When was that PAGE modified?

Years ago, I had a requirement to add “Content Last Modified” text to ALUI portal pages being served as a public web site. When a portlet was updated, this text needed to automatically update and be displayed inline for each Published Content Announcement portlet. Of course, this is pretty straight-forward; we just needed to insert the following tag into the Publisher Presentation Template:

<div align=right>
  Item last published on
  <pcs:value expr="modified" format="MM/dd/yy">
  </pcs:value>
</div>

The problem is, the portal isn’t a web site – it treats each portlet as an individual component on the page, so users aren’t really looking at the “page last modified” date, they’re looking at the “content item last modified” date. Get two Publisher portlets on the same page, and it looks a little weird with the “Last Published” date associated with the portlet showing up in the middle of the page: 

Recently, I came across a similar requirement for “Content Last Modified” text, but we wanted to avoid the text showing up more than once on pages with more than one portlet. The trick? Hit that “read” link.

The idea here is to use that “modified” tag to write a hidden element to the DOM, then use JavaScript in the footer to parse all of these hidden tags, find the latest date, and display it just above the footer. The tag used in the presentation template for each published content portlet is as follows:

<div name=lastmodified style="display:none">
  <pcs:value expr="modified" format="yyyy/MM/dd">
</pcs:value></div>

Three important notes about this tag: 

  1. The style setting (display:none) for the <div> tag prevents it from actually displaying inline
  2. The format setting for the <pcs:value> tag ensures the date can be sorted as a string
  3. The name of the div tag allows us to parse it out of the DOM in our JS

The last piece of secret sauce is to add the following JavaScript to the footer:

As you can see, the code grabs all the dates, string-sorts them, parses the date integer values, and writes out the string in the footer:

<script>
 displayLastModified = function () {
 try
 {
  // gets an array of last modified dates
  var lmdivs = [];
  if (navigator.appName == "Microsoft Internet Explorer") {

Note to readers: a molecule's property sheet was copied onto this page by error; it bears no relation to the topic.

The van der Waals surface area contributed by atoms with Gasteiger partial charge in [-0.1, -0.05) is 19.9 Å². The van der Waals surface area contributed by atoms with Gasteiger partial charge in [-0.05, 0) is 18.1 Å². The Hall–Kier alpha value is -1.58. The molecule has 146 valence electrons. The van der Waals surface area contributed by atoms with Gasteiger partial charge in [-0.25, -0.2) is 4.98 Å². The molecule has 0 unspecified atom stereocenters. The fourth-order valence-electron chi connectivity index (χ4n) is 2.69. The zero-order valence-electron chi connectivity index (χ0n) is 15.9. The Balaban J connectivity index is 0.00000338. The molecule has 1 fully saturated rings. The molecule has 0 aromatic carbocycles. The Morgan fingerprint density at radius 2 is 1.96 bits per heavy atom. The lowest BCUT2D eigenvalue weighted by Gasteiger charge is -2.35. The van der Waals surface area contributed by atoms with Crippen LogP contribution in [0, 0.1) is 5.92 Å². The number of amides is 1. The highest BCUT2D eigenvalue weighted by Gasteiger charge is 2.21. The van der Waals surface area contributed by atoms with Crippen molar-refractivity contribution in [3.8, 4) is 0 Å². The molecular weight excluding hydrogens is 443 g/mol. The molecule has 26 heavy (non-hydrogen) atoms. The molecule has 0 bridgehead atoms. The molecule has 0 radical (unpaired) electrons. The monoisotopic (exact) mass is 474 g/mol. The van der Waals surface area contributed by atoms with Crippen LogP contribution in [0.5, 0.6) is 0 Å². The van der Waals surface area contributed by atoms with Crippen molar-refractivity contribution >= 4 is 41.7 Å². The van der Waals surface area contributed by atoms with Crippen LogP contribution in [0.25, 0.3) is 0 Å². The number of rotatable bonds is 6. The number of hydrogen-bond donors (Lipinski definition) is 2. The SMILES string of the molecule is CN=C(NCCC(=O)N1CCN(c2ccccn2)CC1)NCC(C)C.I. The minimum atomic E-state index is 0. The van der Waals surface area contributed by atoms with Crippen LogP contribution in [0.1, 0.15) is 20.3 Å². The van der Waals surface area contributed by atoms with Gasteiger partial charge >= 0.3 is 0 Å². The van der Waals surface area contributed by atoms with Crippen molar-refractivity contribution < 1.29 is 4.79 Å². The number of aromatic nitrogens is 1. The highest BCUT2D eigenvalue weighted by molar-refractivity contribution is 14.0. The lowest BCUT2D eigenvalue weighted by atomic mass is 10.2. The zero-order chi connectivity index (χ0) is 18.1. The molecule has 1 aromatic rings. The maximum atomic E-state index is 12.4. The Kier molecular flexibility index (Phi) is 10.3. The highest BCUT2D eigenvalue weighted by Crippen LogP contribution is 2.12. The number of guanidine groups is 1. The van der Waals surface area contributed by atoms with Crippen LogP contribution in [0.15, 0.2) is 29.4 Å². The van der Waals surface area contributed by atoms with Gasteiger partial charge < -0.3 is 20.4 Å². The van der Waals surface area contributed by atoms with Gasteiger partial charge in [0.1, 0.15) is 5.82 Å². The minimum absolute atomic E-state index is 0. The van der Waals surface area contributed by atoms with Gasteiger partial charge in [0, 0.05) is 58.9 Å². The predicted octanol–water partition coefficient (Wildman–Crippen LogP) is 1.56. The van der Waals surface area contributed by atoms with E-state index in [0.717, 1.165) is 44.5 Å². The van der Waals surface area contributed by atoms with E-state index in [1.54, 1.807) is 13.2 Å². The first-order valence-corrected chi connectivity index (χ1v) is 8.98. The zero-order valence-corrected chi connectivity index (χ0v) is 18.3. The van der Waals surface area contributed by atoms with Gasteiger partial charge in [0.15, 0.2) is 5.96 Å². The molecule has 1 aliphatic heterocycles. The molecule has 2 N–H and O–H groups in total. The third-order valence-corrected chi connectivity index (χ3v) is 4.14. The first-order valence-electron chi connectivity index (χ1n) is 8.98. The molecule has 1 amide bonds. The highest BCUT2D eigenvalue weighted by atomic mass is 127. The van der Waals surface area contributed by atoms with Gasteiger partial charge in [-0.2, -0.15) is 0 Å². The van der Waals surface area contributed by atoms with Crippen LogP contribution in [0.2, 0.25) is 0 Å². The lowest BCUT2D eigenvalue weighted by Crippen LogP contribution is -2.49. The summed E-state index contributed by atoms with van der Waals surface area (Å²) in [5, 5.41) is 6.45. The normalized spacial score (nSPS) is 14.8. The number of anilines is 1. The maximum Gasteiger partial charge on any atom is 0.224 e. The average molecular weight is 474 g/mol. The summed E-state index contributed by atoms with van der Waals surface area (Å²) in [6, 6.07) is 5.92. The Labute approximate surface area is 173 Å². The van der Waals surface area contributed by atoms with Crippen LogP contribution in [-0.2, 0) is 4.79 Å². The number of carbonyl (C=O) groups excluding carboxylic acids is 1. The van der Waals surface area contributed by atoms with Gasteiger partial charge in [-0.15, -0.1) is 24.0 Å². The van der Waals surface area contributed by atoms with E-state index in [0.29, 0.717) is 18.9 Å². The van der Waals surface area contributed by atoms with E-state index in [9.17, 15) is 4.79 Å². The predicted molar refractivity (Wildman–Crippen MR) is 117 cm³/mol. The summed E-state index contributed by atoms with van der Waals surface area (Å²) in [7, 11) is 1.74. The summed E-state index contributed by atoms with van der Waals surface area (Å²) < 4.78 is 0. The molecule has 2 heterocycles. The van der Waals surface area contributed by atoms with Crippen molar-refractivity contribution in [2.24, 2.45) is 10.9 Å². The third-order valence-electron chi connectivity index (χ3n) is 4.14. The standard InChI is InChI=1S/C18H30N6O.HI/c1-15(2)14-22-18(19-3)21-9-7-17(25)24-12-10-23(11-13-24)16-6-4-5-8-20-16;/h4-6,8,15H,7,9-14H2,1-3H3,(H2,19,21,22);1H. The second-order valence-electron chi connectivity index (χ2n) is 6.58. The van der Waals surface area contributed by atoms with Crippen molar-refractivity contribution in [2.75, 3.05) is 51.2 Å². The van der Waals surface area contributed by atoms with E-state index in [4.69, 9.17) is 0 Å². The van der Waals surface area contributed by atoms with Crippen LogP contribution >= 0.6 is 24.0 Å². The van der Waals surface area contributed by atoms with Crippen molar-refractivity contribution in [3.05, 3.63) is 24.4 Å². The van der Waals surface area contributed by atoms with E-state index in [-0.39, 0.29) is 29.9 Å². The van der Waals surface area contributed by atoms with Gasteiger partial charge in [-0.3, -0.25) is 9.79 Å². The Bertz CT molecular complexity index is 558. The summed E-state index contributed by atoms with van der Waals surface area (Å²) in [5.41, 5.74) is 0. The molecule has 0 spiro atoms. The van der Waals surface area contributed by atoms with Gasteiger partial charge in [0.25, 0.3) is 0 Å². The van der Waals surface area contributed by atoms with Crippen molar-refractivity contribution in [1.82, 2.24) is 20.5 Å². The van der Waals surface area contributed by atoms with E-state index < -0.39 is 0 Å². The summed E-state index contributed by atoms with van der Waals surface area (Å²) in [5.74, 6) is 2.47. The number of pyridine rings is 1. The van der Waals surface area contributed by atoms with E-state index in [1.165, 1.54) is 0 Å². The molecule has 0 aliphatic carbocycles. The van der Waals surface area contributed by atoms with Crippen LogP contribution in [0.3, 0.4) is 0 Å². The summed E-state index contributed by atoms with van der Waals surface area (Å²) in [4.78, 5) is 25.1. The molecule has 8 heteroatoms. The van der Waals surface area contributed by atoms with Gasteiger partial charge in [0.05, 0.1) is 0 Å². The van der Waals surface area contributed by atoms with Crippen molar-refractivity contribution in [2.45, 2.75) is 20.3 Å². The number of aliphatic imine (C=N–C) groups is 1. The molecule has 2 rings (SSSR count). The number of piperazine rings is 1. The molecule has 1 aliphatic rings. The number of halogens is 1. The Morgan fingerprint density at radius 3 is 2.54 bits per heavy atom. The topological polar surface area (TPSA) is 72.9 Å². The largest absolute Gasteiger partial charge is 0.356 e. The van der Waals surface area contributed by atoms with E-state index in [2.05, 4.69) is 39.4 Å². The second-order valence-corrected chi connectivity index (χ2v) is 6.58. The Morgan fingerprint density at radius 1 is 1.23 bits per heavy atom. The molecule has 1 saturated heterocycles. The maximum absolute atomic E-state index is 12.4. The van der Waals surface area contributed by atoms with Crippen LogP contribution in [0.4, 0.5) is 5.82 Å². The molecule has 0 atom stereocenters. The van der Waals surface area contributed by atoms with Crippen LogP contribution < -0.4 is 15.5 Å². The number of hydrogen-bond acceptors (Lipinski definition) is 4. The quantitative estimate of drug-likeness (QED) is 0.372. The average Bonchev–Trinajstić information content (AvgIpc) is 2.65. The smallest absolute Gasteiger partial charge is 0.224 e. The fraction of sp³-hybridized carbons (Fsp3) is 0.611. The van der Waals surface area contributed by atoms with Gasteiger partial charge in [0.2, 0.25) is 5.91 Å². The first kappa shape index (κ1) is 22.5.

var divs=document.getElementsByTagName("div");
    for(var ix=0; ix<divs.length; ix++){
      att = divs[ix].getAttribute('name');
      if(att == "lastmodified") { lmdivs.push(divs[ix]); }
    }
  }
else { lmdivs=document.getElementsByName("lastmodified"); }
// get the dates and sort them
var lmdates = [];
for (var x=0; x<lmdivs.length; x++) {
lmdates.push(lmdivs[x].innerHTML);
}
lmdates.reverse();

// process and display the most recent date
var m = parseInt(lmdates[0].substring(5,7),10);
var d = parseInt(lmdates[0].substring(8,10),10);
var y = parseInt(lmdates[0].substring(0,4),10);
document.write("<div align=left>Page last updated on:" +
     m + "/" + d + "/" + y + "</div>");
}
catch (err) { }
}
displayLastModified();
</script>

 

By the way, see this article on why we need to add a radix of 10 to parseInt, and this one for why we have to do an IE-specific branch in there (thank you very little, Microsoft).

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2 Responses to “When was that PAGE modified?”

  1. Hey Matt, nice trick. Only thing you may want to add to this script is to first make sure that the DOM has been fully loaded before trying to access any of its elements.

  2. Matt Chiste says:

    Thanks Mike! This JS was added to the footer (as it writes out the “Page last updated” text directly into the DOM wherever the script is loaded), but you could certainly change the line:
    displayLastModified();
    to:
    window.onload=”displayLastModified()”;

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